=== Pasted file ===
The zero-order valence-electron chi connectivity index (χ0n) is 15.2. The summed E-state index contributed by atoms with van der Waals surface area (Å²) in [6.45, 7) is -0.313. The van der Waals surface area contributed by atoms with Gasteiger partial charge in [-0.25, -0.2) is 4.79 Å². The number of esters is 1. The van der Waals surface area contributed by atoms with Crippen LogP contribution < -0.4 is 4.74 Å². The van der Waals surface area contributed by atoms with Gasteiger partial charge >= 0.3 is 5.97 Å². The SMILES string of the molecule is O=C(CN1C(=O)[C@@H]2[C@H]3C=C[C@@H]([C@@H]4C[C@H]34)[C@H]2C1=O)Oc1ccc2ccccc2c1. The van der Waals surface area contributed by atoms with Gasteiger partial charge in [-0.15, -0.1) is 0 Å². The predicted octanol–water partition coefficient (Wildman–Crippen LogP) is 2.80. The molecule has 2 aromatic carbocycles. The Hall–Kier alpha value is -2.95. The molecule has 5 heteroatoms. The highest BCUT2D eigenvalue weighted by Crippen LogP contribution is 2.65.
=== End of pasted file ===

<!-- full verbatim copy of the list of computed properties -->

The zero-order valence-electron chi connectivity index (χ0n) is 15.2. The summed E-state index contributed by atoms with van der Waals surface area (Å²) in [6.45, 7) is -0.313. The van der Waals surface area contributed by atoms with Gasteiger partial charge in [-0.25, -0.2) is 4.79 Å². The number of esters is 1. The van der Waals surface area contributed by atoms with Crippen LogP contribution < -0.4 is 4.74 Å². The van der Waals surface area contributed by atoms with Gasteiger partial charge >= 0.3 is 5.97 Å². The SMILES string of the molecule is O=C(CN1C(=O)[C@@H]2[C@H]3C=C[C@@H]([C@@H]4C[C@H]34)[C@H]2C1=O)Oc1ccc2ccccc2c1. The van der Waals surface area contributed by atoms with Gasteiger partial charge in [-0.15, -0.1) is 0 Å². The predicted octanol–water partition coefficient (Wildman–Crippen LogP) is 2.80. The molecule has 2 aromatic carbocycles. The Hall–Kier alpha value is -2.95. The molecule has 5 heteroatoms. The highest BCUT2D eigenvalue weighted by Crippen LogP contribution is 2.65.